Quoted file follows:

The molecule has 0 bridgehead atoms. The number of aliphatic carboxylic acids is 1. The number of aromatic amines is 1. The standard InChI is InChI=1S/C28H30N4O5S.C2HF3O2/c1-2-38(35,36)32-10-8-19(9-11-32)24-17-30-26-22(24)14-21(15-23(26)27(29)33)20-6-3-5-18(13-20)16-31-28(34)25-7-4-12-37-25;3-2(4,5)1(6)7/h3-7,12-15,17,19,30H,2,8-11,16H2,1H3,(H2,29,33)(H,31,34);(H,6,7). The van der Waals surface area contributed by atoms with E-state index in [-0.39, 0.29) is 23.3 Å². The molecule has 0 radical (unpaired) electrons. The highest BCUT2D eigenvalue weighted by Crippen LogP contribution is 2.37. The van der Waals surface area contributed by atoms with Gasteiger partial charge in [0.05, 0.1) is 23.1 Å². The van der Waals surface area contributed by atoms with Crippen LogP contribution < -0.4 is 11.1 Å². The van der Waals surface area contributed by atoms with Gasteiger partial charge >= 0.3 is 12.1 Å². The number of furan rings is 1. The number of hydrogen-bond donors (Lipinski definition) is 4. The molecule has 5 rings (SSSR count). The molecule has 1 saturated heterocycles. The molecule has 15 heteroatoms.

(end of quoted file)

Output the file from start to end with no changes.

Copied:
The molecule has 0 bridgehead atoms. The number of aliphatic carboxylic acids is 1. The number of aromatic amines is 1. The standard InChI is InChI=1S/C28H30N4O5S.C2HF3O2/c1-2-38(35,36)32-10-8-19(9-11-32)24-17-30-26-22(24)14-21(15-23(26)27(29)33)20-6-3-5-18(13-20)16-31-28(34)25-7-4-12-37-25;3-2(4,5)1(6)7/h3-7,12-15,17,19,30H,2,8-11,16H2,1H3,(H2,29,33)(H,31,34);(H,6,7). The van der Waals surface area contributed by atoms with E-state index in [-0.39, 0.29) is 23.3 Å². The molecule has 0 radical (unpaired) electrons. The highest BCUT2D eigenvalue weighted by Crippen LogP contribution is 2.37. The van der Waals surface area contributed by atoms with Gasteiger partial charge in [0.05, 0.1) is 23.1 Å². The van der Waals surface area contributed by atoms with Crippen LogP contribution < -0.4 is 11.1 Å². The van der Waals surface area contributed by atoms with Gasteiger partial charge >= 0.3 is 12.1 Å². The number of furan rings is 1. The number of hydrogen-bond donors (Lipinski definition) is 4. The molecule has 5 rings (SSSR count). The molecule has 1 saturated heterocycles. The molecule has 15 heteroatoms.